A mold is a hollow shape which exactly encloses the shape of a desired object. The object is usually created by pouring a liquid into the mold and allowing it to solidify: typical liquids include molten metal or plastic, plaster of Paris, epoxy resin.
Molds generally divide into two classes: solid or flexible.
There are five different types of flexible mold compounds in significant use today.
- inexpensive, worn molds can be melted and recast.
- hazardous to handle due to high temperatures required for melting.
- use limited to model and pattern materials that are heat resistant.
- produces a very elastic, thin-walled, strong mold
- shrinkage is high
- molds must be supported to prevent distortion.
- 10 to 20 brush coats must be applied for adequate thickness, with time allowed to "dry" in between each coat, making the mold is slow and time consuming.
- excellent molds for casting resins and foams
- material cost is extremely high.
- versatile and are especially useful for casting plaster, Hydrocal, and other water mixed cements.
- can be used for casting wax candles and some limited use for resin casting.
- easy to handle, non-adhesive and can be poured over clay or practically any type of model or pattern, using very simple release agents such as soap or Vaseline.
- can be used to take impressions directly from a waterclay or plastelene model, so that permanent master models can then be cast in plaster or Hydrocal.
Polyurethane flexible mold compounds
- limited shelf stability
- "moisture conscious"
- easy to handle with simple mixing ratios and good fluidity.
- can be used for pouring practically any type of cementitious material, casting resin or foam formulation.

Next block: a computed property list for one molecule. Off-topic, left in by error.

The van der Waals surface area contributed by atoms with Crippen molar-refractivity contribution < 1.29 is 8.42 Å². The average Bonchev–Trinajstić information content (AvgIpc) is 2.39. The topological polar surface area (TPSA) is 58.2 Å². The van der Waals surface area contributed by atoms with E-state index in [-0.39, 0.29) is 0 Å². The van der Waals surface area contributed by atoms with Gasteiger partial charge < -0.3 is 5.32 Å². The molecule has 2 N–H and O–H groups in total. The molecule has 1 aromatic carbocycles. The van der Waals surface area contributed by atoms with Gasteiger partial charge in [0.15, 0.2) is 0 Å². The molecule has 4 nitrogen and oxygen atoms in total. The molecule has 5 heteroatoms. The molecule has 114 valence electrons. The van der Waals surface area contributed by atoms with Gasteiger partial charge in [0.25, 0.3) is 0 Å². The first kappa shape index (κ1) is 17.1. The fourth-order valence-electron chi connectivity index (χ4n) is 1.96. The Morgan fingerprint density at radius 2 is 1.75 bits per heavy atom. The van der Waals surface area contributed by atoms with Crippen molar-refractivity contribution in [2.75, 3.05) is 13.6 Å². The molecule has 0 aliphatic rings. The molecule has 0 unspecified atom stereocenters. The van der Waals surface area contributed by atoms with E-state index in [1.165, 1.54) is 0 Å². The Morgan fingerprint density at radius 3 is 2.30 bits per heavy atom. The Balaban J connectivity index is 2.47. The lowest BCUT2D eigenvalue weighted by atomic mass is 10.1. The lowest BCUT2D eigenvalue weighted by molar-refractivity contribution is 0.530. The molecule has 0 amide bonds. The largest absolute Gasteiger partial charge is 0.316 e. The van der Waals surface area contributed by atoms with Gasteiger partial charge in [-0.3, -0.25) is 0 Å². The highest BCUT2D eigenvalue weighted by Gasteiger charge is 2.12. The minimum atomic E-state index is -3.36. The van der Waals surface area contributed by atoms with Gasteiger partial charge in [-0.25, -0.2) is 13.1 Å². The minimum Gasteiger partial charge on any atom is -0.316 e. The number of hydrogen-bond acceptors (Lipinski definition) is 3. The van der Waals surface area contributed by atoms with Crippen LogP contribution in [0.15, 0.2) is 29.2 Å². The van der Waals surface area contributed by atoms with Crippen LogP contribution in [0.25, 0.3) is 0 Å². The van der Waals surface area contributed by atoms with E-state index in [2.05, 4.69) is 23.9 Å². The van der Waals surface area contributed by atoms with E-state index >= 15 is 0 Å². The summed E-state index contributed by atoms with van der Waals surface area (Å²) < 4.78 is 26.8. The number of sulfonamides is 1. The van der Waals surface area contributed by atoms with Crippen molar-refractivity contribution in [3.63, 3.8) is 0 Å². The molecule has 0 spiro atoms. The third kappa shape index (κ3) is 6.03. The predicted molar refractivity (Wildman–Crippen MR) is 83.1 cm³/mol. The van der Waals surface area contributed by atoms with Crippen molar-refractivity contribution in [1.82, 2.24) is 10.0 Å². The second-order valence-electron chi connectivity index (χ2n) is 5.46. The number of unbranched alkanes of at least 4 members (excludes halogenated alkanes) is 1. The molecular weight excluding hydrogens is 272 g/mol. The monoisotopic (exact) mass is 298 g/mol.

- Cost of material is far below that of the silicones and appreciably lower than polysulfides.
From the standpoint of general utility and economy, the polyurethanes surpass all other types.
Equipment and accessories
Mixing containers and stirring paddles should be of metal or plastic and always spotlessly clean, warm and dry. Use 1-inch fiber brushes cut down to 1-inch length for application of wax release agent. A regular short fiber scrubbing brush should be used for buffing wax from deep grain or fine design of model or pattern.
Sulphur Free Plastalina Clay (The Compleat Sculptor, New York City) is excellent for modeling, laying up and sealing models and dams. 1/4"-3/8" plywood should be used for mounting models. Scrap pieces can be sawed to rectangular shapes and used for straight side retaining dams.
Lightweight sheet metal, linoleum and heavy cardboard can be used for circular or irregular shaped retaining walls. Sash cord and masking tape are used to bind the walls to the model baseboard. 1/2" X 2" furring and "2 x 4's" cut to short lengths make good wedges. For plaster casting, use regular Molding or Casting Plaster